Multiprotocol Label Switching (MPLS)

It is a protocol for routing traffic within a telecommunications network, as data travels from one network node to the next. MPLs can provide applications including VPNs and Quality of Service (QoS). MPLs allows most data packets to be forwarded at Layer-2 –the switching level. In traditional IP routing, each router determines a packet’s next hop by inspecting the packet’s destination IP before consulting its own routing table. The router’s forwarding tables contain information on the network topology, obtained via an IP routing protocol, such as OSPF, IS-IS, BGP, RIP or static configuration, which keeps that information synchronized with changes in the network. This process consumes time and hardware resources. However, in an MPLs network, the very first router to receive a packet determines the packet’s entire route up front. This identity is conveyed to subsequent routers using a label in the packet header.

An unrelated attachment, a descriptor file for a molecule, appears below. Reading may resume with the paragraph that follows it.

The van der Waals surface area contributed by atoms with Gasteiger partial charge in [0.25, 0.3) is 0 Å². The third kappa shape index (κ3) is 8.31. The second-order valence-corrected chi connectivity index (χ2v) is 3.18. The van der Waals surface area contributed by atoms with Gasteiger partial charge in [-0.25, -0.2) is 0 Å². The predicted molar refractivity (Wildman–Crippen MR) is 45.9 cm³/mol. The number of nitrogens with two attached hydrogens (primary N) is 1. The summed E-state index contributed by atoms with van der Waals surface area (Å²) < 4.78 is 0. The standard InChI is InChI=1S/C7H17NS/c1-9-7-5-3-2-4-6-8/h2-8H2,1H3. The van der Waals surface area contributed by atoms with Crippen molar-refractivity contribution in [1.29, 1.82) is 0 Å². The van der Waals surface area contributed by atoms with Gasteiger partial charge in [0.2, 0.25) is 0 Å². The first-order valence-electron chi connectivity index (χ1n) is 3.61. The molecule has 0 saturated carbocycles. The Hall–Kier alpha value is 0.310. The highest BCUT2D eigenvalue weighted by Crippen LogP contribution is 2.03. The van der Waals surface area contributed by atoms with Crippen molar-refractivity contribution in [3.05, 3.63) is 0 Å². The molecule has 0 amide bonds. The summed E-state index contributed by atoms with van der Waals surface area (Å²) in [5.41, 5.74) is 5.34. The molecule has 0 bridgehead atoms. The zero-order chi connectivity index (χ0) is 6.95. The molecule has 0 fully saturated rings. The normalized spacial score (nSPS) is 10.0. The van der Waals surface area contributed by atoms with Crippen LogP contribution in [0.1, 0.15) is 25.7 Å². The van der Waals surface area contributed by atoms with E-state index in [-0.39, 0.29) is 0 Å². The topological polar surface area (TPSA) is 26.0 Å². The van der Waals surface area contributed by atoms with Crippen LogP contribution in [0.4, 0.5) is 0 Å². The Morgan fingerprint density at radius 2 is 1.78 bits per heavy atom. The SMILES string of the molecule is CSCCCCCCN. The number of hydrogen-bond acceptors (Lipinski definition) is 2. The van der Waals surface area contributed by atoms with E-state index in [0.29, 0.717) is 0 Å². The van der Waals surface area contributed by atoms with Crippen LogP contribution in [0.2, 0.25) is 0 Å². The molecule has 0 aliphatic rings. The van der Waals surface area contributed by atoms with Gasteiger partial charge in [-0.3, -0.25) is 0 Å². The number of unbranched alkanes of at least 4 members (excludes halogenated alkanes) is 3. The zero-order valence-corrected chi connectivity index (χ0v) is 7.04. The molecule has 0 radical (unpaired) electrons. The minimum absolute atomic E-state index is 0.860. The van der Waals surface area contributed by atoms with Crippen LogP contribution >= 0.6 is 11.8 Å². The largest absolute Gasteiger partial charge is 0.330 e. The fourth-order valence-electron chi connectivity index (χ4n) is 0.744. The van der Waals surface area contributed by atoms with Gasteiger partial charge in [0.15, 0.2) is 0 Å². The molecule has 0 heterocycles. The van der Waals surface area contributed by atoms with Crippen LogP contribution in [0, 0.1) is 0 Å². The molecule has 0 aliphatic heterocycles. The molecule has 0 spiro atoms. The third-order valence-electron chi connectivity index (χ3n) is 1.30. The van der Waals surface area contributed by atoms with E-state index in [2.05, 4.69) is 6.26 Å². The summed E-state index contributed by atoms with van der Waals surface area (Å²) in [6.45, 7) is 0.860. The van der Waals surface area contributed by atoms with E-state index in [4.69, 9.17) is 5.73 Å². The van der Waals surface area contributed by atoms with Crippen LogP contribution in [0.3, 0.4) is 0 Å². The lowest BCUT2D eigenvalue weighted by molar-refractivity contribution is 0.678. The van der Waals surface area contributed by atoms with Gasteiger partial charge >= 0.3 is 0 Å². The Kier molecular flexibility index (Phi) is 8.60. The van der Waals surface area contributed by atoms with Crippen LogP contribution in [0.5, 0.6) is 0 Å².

L in MPLS stands for Labels. Operating between layer 2 & 3, a label is a 4-BYTE (32-BIT). This identifies the packet’s entire route in a MPLS network. Labels can also contain information related to Quality of service, indicating a packet’s priority level.

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MPLS Header Format
source: blog.ine.com

Unlike traditional IP routing, MPLS flows are connection-oriented and packets are routed along pre-configured Label Switcher Paths (LSPs).

How Does MPLS work ?

Think of MPLS like mailing a package:

For most connections, networks need to look inside every data packet at each router to know where it’s going. It’s like having to look inside a shipped package at every post office along the way to find out its final destination.

An ingress router with MPLS will label data packets (mail packages) on entry to the network (post office), so routers (mail workers) know exactly where the data is going without having to open the package again and again. — credit: itel.com

MPLS in action
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Anup Chhetri

IT system administrator

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